The Federalist Papers are a collection of eighty-five articles and essays written by Alexander Hamilton, James Madison, and John Jay in favor of ratifying the United States Constitution. Originally published anonymously, The Federalist Papers first appearing in 1787 as a series of letters to New York newspapers, this collective body of work is widely considered to be among the most important historical collections of all time. Although the authors of The Federalist Papers foremost intended to influence the vote in favor of ratifying the Constitution, in Federalist No. 1 Hamilton explicitly set their debate in broader political terms. “It has been frequently remarked,” he wrote, “that it seems to have been reserved to the people of this country, by their conduct and example, to decide the important question, whether societies of men are really capable or not of establishing good government from reflection and choice, or whether they are forever destined to depend for their political constitutions on accident and force."

Among the many highlights of these acclaimed essays is Federalist No. 10, in which Madison discusses the means of preventing rule by majority faction and advocates for a large, commercial republic. This is generally regarded as the most important of the eighty-five essays from a philosophical perspective, and it is complemented by Federalist No. 14, in which Madison takes the measure of the United States, declares it appropriate for an extended republic, and concludes with a memorable defense of the Constitution. In Federalist No. 70, Hamilton advocates for a one-man chief executive, and in Federalist No. 78 he persuasively lays the groundwork for the doctrine of judicial review by federal courts.

Though centuries old, these timeless essays remain the benchmark of American political philosophy. As eloquently stated by famed historian Richard B. Morris, The Federalist Papers serve as an "incomparable exposition of the Constitution, a classic in political science unsurpassed in both breadth and depth by the product of any later American writer."

Hailed by Thomas Jefferson as “the best commentary on the principles of government which was ever written", The Federalist Papers is a collection of eighty-five essays published by Founding Fathers Alexander Hamilton, James Madison, and John Jay from 1787 to 1788, as a means to persuade the public to ratify the Constitution of the United States.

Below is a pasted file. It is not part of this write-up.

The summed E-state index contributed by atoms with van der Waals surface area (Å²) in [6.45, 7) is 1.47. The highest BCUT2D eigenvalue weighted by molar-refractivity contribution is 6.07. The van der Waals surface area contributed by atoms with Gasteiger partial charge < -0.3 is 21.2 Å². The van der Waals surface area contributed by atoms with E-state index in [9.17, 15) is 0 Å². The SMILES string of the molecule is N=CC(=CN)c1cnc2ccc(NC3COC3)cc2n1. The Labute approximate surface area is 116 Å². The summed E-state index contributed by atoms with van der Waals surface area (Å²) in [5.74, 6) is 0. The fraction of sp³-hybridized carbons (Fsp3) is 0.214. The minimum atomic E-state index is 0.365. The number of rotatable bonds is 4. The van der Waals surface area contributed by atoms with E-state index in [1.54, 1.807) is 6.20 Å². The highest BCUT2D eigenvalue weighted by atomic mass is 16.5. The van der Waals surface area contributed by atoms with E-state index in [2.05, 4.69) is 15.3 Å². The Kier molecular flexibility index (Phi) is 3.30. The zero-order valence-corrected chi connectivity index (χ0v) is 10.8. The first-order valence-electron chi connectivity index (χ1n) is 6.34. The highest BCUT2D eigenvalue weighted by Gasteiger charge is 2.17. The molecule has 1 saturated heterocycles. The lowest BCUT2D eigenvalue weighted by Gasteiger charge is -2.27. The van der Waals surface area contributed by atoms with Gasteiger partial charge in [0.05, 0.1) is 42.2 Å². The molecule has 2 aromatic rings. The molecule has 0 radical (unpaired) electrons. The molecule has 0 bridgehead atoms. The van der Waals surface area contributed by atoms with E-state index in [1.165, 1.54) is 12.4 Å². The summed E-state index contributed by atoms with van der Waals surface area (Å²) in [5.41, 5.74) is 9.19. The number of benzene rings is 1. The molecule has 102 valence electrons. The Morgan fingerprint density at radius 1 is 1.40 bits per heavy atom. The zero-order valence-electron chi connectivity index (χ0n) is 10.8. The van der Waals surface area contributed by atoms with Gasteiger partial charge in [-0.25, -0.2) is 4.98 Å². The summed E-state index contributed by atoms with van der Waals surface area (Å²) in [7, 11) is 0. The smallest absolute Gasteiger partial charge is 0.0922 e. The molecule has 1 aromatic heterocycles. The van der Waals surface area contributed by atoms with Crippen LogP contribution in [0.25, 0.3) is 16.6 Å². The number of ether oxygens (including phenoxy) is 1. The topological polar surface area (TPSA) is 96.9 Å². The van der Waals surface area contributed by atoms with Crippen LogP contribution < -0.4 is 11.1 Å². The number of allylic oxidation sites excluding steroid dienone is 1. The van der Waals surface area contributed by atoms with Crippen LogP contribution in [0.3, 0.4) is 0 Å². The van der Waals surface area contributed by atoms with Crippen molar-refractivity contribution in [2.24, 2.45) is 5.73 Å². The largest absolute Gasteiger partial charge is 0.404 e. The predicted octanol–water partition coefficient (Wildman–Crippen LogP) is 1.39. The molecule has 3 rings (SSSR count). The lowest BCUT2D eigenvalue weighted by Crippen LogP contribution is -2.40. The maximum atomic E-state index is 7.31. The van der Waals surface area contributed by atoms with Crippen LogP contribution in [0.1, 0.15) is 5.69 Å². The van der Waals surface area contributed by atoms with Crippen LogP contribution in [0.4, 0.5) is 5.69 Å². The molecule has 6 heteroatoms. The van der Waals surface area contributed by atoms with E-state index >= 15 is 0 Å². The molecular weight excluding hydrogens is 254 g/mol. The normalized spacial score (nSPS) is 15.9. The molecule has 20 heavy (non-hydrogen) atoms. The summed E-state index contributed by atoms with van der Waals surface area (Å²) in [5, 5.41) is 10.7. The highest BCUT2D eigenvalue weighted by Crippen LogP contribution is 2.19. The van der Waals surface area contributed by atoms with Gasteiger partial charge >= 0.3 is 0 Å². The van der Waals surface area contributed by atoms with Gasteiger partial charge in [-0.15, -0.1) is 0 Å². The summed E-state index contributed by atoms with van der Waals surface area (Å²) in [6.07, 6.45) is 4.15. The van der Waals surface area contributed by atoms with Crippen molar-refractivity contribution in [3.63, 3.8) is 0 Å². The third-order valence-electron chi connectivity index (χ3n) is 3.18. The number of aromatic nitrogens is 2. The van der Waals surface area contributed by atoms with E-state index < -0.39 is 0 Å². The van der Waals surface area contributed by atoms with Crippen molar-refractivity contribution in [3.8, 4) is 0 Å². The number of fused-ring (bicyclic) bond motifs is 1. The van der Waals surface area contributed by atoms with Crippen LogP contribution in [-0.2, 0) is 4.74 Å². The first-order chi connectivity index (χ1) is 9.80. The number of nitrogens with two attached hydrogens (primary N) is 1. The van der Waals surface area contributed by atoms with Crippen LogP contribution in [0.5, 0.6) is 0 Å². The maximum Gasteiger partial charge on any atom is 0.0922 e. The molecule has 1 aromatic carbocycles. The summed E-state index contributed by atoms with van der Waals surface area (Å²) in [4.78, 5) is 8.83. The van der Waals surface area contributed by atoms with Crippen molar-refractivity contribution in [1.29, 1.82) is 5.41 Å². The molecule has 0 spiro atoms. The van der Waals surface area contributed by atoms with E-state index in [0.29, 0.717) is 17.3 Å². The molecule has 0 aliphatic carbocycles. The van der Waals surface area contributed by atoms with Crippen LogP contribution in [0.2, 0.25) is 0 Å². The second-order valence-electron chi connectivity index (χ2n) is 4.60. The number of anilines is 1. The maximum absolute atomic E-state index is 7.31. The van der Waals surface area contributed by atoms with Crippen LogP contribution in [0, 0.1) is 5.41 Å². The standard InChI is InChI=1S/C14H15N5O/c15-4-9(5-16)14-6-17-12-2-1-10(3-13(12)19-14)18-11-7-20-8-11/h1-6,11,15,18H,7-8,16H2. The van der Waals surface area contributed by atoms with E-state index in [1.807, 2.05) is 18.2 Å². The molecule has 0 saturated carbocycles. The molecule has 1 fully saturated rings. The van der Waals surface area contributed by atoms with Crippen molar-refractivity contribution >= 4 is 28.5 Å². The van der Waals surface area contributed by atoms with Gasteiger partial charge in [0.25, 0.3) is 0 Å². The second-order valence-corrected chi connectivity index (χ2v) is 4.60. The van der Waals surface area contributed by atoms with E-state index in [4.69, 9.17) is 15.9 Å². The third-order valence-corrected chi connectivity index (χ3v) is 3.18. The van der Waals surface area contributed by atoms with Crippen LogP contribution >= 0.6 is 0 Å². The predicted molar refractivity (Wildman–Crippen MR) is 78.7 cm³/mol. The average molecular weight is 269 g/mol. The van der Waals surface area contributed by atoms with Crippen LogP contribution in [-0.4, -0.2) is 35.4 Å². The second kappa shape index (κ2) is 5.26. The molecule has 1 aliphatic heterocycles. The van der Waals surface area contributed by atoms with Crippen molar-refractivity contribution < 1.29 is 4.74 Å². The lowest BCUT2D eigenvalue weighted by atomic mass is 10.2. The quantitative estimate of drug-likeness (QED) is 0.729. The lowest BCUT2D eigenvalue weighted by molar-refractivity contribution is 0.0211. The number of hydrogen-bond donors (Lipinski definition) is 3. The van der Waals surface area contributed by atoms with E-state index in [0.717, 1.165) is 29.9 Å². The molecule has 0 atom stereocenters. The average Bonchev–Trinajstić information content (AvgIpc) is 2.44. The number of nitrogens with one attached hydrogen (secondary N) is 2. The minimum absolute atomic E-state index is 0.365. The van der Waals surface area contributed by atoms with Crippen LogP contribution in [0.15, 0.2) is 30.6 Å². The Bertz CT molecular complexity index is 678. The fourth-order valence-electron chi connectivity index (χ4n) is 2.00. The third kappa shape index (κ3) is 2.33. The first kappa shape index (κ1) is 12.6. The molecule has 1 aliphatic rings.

With nearly two-thirds of the essays written by Hamilton, this enduring classic is perfect for modern audiences passionate about his work or seeking a deeper understanding of one of the most important documents in US history.

"This country and this people seem to have been made for each other, and it appears as if it was the design of Providence, that an inheritance so proper and convenient for a band of brethren ... should never be split into a number of unsocial, jealous, and alien sovereignties." So wrote John Jay, one of the revolutionary authors of The Federalist Papers, arguing that if the United States was truly to be a single nation, its leaders would have to agree on universally binding rules of governance in short, a constitution. In a brilliant set of essays, Jay and his colleagues Alexander Hamilton and James Madison explored in minute detail the implications of establishing a kind of rule that would engage as many citizens as possible and that would include a system of checks and balances. Their arguments proved successful in the end, and The Federalist Papers stand as key documents in the founding of the United States.

Considered a keystone of American democracy, some of the more famous articles dealt with: An enduring classic of political philosophy and a milestone in political science, Thomas Jefferson hailed The Federalist Papers as the best commentary ever written about the principles of government.